Here is one of the images, released a few days ago. It shows numerous “haloed” craters. The false-color image gives the composition: purple is methane ice, blue is water ice. Why the crater rims and walls consist of methane ice has not yet been explained.

Craters on PLuto

New Horizons is now on its way to the Kuiper Belt, where it is supposed to flyby one of the Kuiper Belt objects, 2014 MU69 , on 1-1-2019.  Here are the present locations of the New Horizons spacecraft and 2014 MU69

New_horizon

Planet 9

We have reached the outskirts of our Solar System. Pluto, once the 9th planet, has been demoted and is now considered a dwarf planet belonging to the Kuiper belt. Recently more dwarf planets have been discovered in the region beyond Neptune,  Eris ( in 2005) , Haumea (in 2004) and Makemake (in 2005)  Like Pluto they have quite elliptical  orbits and periods in the range of a few hundred years. Pluto for example has a period of  248 year and its distance to the Sun varies between 30 and 49 AU, where 1 AU (the average distance between Earth and Sun) = 150 million km. The orbits of these dwarf planets have been strongly influenced by big neighbour Neptune.

In 2003 dwarf planet Sedna was discovered with an estimated period of 11.400 year and a distance to the sun varying between 76 and 936 (!) AU. Here is the orbit of Sedna. Pluto’s orbit is purple.

Sedna

What could have caused such an extremely elliptical orbit? It can not have been gravitational disturbance by Neptune, because it never comes close to Neptune (distance of Neptune to the Sun is 30 AU).

In the last decade more of these “strange” objects have been discovered. For example in 2012  2012 VP113, estimated period 4200 year, distance to the Sun between 80 and 438 AU, also very elliptical.  Here the orbits of six of them are given.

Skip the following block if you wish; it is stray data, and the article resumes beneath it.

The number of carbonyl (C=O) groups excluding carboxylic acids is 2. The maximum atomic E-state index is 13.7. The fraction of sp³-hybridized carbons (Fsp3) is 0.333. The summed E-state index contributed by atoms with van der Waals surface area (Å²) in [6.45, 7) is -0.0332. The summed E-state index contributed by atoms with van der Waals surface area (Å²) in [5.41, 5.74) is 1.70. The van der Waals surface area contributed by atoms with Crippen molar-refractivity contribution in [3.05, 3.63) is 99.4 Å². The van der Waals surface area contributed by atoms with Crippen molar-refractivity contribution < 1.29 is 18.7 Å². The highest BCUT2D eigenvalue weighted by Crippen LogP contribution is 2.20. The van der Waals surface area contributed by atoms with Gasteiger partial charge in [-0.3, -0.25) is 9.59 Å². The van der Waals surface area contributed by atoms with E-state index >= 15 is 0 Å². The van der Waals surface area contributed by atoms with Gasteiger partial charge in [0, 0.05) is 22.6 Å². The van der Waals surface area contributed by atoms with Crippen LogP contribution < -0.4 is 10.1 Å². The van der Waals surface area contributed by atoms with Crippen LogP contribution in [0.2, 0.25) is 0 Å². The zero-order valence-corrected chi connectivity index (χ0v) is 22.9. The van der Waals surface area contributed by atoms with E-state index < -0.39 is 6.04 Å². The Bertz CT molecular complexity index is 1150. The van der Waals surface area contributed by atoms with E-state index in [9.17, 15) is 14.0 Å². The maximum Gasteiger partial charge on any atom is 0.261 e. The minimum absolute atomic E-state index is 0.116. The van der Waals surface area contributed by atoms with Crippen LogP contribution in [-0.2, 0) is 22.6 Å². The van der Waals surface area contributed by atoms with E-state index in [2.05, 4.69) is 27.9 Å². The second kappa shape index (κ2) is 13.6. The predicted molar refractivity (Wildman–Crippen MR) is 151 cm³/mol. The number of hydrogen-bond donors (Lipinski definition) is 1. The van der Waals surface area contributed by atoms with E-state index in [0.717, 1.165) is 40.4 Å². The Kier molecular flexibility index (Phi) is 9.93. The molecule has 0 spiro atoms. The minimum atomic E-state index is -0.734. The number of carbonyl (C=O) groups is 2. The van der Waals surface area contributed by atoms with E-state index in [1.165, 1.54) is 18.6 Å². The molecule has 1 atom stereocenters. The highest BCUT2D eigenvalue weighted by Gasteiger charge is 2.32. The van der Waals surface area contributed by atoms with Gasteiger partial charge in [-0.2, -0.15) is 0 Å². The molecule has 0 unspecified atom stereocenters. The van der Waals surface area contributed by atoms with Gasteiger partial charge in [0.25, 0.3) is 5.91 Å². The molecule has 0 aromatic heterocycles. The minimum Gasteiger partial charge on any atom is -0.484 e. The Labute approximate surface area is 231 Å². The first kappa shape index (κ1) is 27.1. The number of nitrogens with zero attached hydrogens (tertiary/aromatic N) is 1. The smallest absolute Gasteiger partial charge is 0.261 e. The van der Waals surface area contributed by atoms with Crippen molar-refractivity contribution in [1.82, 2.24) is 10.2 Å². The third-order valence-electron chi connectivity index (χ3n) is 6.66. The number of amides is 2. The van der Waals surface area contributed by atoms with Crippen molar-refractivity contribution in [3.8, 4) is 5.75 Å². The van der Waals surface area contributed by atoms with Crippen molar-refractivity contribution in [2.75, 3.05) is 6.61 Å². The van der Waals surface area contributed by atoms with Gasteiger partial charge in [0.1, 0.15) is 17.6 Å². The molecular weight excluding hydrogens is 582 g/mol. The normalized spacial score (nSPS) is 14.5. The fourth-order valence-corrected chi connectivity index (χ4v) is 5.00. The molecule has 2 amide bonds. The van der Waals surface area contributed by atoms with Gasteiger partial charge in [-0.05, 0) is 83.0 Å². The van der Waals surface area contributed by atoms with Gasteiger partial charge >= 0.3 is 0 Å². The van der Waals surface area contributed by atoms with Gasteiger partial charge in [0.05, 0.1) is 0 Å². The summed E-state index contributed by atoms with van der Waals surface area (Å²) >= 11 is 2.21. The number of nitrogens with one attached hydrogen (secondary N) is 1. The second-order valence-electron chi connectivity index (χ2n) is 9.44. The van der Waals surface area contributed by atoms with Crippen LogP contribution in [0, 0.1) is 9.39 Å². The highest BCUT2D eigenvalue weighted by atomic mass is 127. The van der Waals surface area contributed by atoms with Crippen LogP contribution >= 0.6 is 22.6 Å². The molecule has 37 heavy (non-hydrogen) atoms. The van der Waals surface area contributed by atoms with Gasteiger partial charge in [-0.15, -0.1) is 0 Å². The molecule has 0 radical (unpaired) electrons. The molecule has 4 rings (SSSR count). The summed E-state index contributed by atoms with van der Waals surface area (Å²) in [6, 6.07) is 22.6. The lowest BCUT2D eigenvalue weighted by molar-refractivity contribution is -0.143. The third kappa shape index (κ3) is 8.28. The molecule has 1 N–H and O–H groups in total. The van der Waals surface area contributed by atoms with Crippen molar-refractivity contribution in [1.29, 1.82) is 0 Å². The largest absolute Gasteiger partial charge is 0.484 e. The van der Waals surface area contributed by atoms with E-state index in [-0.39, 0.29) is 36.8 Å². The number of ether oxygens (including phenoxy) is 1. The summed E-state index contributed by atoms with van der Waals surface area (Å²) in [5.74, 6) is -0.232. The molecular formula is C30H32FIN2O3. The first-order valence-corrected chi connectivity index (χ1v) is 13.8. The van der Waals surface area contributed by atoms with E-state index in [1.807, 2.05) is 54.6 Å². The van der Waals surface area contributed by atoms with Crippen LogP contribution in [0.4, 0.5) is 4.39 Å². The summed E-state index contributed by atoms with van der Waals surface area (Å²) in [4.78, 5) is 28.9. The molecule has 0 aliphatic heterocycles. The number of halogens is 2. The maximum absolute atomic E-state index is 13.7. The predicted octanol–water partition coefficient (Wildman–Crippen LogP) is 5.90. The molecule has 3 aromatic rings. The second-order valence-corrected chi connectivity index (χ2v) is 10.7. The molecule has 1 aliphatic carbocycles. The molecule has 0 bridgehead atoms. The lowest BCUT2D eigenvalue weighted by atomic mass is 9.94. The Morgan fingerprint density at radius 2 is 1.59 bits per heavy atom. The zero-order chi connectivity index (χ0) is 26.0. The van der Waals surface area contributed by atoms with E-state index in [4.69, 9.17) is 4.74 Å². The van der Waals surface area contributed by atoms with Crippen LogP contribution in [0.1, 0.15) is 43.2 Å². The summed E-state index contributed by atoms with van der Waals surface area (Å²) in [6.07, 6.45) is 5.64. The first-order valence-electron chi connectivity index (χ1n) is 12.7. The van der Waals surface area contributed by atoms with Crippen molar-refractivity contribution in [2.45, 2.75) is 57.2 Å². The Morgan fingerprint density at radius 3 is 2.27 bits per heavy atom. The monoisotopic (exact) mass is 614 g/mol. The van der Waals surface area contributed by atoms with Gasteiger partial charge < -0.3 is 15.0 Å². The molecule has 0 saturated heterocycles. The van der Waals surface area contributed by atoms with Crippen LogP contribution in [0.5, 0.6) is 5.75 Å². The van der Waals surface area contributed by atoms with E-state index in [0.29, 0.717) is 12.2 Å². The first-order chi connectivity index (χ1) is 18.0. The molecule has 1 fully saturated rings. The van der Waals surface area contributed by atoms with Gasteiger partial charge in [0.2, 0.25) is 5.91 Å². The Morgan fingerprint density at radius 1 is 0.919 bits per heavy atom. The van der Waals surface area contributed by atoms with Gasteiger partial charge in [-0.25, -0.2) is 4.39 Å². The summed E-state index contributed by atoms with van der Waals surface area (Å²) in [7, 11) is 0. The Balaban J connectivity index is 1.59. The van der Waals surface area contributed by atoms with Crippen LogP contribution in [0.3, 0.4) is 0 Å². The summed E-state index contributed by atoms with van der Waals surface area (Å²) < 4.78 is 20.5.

TNO

Could these orbits be gravitationally disturbed by an UNKNOWN planet in the outer reaches of the Solar system?

On 20 January 2016 astronomers Brown and Batygin published an article in the Astronomical Journal: Evidence for a distant giant planet in the Solar System (abstract). Using computer models, they find that a planet with a mass about 10 times the mass of Earth, a period of 10.000-20.000 year, and a distance to the Sun varying between 200 and 1200 AU, could explain the orbits. Tentatively this planet is named Planet Nine .

Here is a sketch with the position of this Planet Nine.

Planet_Nine_-_black_background

Of course this is a hypothesis until now. Other explanations are possible. Next step is to try and find Planet Nine. That will not be easy, even for the most powerful telescopes. And where to look for it?

Here is a picture of the two authors, both astronomers from Caltech. By the way, Brown (left) is  the guy who discovered Eris, which started the demotion process for Pluto!

Brown & Batygin

They have started a website The Search for Planet Nine and just submitted a (highly technical) paper in which they discuss where to search for this planet.

If Planet Nine is ever found, I will not be surprised if they get a Nobel Prize for their research.